Spiritland Talks: Judee Sill
Buy tickets / 25/10/2016 19:00 – 21:00
I’ll be discussing the life and work of troubled Californian singer-songwriter Sill with Ruth Barnes, producer of the BBC Radio 4 documentary ‘The Lost Genius of Judee Sill’. An evening of music and discussion to celebrate the work and legacy of this great artist.
Meanwhile, here’s a short piece I wrote for Uncut 10 years ago…
The Stars That Fame Forgot: Judee Sill
L.A.’s doomed lady of the canyon who lost her genius to drugs
Presented by David Geffen’s Asylum label as the archetypal singer-songstress of the period, Judee Sill’s background differed markedly from those of her self-absorbed peers. While Joni Mitchell and her willowy sisters worked their way round the folk circuits of Greenwich Village, Judee was being arrested for stickup jobs in the corner stores of LA’s San Fernando Valley, driven to such desperate measures by a $150-a-day heroin habit.
Sill’s intricate, mystical songs started to attract admirers on the LA scene of the late ’60s, by which time she was clean and keenly focused on her career. She briefly joined Jackson Browne, J.D. Souther, Joni Mitchell, the Eagles and Linda Ronstadt in the pantheon of West Coast talent established by David Geffen on his Asylum label. The sublime Judee Sill (1972) and Heart Food (1973) have prompted many to ask why Sill was never elevated to the heights her labelmates enjoyed.
“I knew very little about Judee,” says Graham Nash, who produced her most famous song, ‘Jesus Was A Crossmaker’. “But I do know that she was a very bright, talented, funny lady. I had no idea she was taking drugs on that scale.”
Songs such as ‘The Pearl’ and ‘The Phoenix’ are as exquisite as Nick Drake, but more schooled and complex. Classically trained, Sill combined her love of Bach and other composers with her taste for the mellow, countrified sound of ’70s California, melding them into a unique style she termed “country-cult-baroque”.
“There’s no one more important in my musical life than Judee,” says JD Souther, whose affair with Sill inspired ‘Jesus Was A Crossmaker’. “Jackson Browne was the furthest along as far as having learned songwriting, and then I met Judee and I thought, ‘Fuck, she’s school for all of us.'”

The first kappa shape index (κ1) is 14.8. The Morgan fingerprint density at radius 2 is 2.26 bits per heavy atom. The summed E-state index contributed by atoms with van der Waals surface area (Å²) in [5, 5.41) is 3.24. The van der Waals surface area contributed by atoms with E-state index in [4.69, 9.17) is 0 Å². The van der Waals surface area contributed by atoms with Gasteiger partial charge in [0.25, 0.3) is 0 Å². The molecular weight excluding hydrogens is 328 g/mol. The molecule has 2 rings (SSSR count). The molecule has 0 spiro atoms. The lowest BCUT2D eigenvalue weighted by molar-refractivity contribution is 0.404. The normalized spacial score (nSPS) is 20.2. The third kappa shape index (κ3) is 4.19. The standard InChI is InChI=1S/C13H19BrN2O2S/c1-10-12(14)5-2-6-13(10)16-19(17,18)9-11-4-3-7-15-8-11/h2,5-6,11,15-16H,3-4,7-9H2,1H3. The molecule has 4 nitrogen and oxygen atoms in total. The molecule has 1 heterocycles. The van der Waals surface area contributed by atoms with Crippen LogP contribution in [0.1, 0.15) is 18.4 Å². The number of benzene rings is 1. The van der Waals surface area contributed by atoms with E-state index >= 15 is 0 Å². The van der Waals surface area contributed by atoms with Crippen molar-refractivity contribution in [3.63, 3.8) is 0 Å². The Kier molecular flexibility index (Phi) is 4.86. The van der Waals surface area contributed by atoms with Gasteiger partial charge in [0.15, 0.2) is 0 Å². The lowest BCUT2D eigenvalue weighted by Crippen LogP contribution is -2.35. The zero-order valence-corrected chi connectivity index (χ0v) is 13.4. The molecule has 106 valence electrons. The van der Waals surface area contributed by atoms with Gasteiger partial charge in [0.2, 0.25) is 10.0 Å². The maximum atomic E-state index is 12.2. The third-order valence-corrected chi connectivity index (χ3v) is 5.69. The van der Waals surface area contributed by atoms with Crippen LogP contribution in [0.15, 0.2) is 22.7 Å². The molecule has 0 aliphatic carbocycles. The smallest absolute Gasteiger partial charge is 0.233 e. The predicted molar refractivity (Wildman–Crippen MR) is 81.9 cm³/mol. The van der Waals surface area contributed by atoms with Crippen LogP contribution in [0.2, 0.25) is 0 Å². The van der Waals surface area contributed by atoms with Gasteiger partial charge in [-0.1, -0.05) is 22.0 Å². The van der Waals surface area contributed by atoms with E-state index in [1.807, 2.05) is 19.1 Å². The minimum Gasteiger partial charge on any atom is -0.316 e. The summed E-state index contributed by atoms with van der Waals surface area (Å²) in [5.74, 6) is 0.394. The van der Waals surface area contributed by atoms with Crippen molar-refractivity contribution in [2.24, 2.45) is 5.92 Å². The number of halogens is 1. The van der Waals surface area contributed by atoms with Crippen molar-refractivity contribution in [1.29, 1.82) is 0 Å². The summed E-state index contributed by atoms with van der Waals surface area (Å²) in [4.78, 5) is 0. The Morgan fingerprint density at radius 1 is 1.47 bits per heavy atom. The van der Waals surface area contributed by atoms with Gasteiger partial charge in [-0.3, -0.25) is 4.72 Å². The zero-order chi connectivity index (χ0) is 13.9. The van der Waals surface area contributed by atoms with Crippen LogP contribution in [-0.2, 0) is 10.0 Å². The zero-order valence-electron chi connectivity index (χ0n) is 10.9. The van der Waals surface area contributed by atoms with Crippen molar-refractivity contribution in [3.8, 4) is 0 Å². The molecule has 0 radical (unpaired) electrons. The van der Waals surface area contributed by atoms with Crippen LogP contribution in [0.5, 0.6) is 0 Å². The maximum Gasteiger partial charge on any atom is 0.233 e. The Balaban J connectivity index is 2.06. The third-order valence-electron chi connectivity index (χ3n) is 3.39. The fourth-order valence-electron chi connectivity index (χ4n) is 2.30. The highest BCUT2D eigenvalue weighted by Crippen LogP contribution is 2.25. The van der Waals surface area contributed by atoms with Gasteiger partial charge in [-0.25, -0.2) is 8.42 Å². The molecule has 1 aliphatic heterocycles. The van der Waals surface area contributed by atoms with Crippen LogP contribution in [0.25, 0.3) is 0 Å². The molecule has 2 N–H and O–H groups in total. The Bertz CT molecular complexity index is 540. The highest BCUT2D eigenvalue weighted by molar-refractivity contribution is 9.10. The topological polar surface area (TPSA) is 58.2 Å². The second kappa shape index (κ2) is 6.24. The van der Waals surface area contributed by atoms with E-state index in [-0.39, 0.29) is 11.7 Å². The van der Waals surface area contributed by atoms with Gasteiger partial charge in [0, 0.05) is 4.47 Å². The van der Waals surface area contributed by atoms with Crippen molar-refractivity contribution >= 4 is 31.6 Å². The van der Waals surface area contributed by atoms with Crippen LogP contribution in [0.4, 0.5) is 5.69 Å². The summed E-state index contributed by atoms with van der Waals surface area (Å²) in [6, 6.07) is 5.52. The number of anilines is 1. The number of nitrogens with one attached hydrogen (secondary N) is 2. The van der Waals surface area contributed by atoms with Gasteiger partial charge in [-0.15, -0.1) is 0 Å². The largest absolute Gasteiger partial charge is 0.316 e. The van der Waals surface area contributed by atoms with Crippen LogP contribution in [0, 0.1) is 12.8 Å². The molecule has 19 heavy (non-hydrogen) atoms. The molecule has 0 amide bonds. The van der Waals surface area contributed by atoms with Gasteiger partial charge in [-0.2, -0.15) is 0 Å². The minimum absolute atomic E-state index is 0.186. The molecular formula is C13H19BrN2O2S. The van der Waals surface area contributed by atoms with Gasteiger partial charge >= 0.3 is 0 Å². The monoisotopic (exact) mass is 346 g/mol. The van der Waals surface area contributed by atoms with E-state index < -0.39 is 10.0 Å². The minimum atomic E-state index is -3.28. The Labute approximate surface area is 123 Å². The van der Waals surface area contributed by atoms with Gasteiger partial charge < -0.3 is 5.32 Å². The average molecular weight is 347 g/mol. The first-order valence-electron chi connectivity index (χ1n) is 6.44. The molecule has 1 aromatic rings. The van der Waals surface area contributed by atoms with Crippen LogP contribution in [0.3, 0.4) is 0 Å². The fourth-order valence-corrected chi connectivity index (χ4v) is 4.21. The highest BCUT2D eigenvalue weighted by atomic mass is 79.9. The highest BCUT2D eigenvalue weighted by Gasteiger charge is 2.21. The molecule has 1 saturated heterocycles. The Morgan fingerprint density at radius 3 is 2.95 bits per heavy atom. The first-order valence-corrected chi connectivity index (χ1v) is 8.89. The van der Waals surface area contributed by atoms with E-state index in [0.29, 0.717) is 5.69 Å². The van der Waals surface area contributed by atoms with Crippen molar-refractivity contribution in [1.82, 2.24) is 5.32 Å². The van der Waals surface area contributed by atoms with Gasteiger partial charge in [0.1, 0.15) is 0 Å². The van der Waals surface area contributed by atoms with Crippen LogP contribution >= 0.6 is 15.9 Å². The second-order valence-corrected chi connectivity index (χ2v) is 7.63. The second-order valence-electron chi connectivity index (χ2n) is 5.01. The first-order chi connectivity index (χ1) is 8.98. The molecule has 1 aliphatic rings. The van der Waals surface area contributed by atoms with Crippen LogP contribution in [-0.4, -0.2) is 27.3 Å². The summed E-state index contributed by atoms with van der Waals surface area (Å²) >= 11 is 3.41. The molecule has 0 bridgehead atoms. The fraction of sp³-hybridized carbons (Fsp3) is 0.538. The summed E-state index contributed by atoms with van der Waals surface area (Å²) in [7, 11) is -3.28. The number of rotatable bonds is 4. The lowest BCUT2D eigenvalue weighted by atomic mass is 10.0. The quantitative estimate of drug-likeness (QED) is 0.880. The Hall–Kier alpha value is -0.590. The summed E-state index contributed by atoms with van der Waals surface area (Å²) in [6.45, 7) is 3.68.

With amusing pomposity Sill informed NME that her three main influences were Pythagoras, Bach and Ray Charles. Yet there is something mathematically perfect about her best songs, which she invariably arranged — and even conducted — herself. “My music is really magnified four-part choral style,” Sill told the Los Angeles Herald Examiner. “It gets to people’s emotional centres quickly. That’s why all church music is in four-part choral style.”
Sill’s songs suggest a hippy update of the cosmic epiphanies of William Blake or perhaps the metaphysical ecstasies of Henry Vaughan. Tracks such as ‘The Lamb Ran Away With The Crown’ and ‘When The Bridegroom Comes’ are explicitly religious, though one could hardly describe them as Christian rock. Judee wouldn’t have. For her, Christ was a symbol of the elusive, yearned-for lover — “my vision of my animus”, as she put it.
After being dropped by Geffen in 1974, Sill wrote and recorded a new set of songs, the results appearing 30 years later as Dreams Come True/Hi — I Love You Right Heartily Here.
By 1975, after a bad car accident in Hollywood, she was re-addicted to opiate drugs, of both the legal and illegal variety. On November 23, 1979, she was found dead at her house on Morrison Street in the unglamorous North Hollywood area where she’d spent most of her life. Cause of death was given as “acute cocaine and codeine intoxication”.
“I can barely speak about her without crying,” says JD Souther. “She was certainly as important as Linda or Jackson or the Eagles. But it was too esoteric. Judee’s music just didn’t get out.”
HOW TO BUY JUDEE SILL
Judee Sill 1972 *****
Sill’s startling debut sits between Bach and The Sons Of Pioneers: a singing cowgirl backed by oboes and cors anglaises. Here is first single ‘Jesus Was A Crossmaker’, and ‘The Archetypal Man’, her sly dig at the male of the species.
Heart Food 1973 *****
Easily the equal of its predecessor, Sil’s second set gives free range to her uniquely crafted melodies in the same metaphysical vein. ‘The Pearl’ and ‘The Phoenix’ are magically lovely, while ‘Soldier Of The Heart’ pounds superbly along.
Dreams Come True… 2005 ****
Recorded in a single day at Mike Nesmith’s Countryside studio, this is funkier, more gospelly than the Asylum LPs. Songs such as ‘That’s The Spirit’ are also as effortlessly beautiful as anything on Judee Sill or Heart Food.
Abracadabra: The Asylum Years 2006 *****
New 2CD packaging of the two Asylum LPs, together with all the demos/alternate tracks from the 2003 Rhino Handmade releases. This UK-only release has an exclusive eight-minute version of Heart Food‘s ‘The Donor’.
My much longer Observer piece about Sill is available to Rock’s Backpages subscribers, along with several other pieces about her.